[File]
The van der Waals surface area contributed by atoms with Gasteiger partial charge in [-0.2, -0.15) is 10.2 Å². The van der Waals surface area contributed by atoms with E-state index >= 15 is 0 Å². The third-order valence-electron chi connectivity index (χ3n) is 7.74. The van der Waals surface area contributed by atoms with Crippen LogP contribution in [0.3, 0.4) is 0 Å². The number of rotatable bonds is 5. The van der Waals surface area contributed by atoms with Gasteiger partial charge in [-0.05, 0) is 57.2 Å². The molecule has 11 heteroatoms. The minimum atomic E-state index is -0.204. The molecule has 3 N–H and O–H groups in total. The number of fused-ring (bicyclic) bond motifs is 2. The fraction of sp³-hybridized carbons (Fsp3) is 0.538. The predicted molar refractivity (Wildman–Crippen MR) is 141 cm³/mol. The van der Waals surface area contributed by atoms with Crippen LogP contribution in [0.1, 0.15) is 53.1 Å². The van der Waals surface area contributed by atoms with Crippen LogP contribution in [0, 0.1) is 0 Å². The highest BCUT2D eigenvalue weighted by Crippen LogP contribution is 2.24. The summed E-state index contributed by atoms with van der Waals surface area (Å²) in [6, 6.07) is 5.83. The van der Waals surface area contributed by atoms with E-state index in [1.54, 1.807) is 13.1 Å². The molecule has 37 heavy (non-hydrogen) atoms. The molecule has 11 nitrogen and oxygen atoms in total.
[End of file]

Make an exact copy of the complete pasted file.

The van der Waals surface area contributed by atoms with Gasteiger partial charge in [-0.2, -0.15) is 10.2 Å². The van der Waals surface area contributed by atoms with E-state index >= 15 is 0 Å². The third-order valence-electron chi connectivity index (χ3n) is 7.74. The van der Waals surface area contributed by atoms with Crippen LogP contribution in [0.3, 0.4) is 0 Å². The number of rotatable bonds is 5. The van der Waals surface area contributed by atoms with Gasteiger partial charge in [-0.05, 0) is 57.2 Å². The molecule has 11 heteroatoms. The minimum atomic E-state index is -0.204. The molecule has 3 N–H and O–H groups in total. The number of fused-ring (bicyclic) bond motifs is 2. The fraction of sp³-hybridized carbons (Fsp3) is 0.538. The predicted molar refractivity (Wildman–Crippen MR) is 141 cm³/mol. The van der Waals surface area contributed by atoms with Crippen LogP contribution in [0.1, 0.15) is 53.1 Å². The van der Waals surface area contributed by atoms with Crippen LogP contribution in [0, 0.1) is 0 Å². The highest BCUT2D eigenvalue weighted by Crippen LogP contribution is 2.24. The summed E-state index contributed by atoms with van der Waals surface area (Å²) in [6, 6.07) is 5.83. The van der Waals surface area contributed by atoms with E-state index in [1.54, 1.807) is 13.1 Å². The molecule has 37 heavy (non-hydrogen) atoms. The molecule has 11 nitrogen and oxygen atoms in total.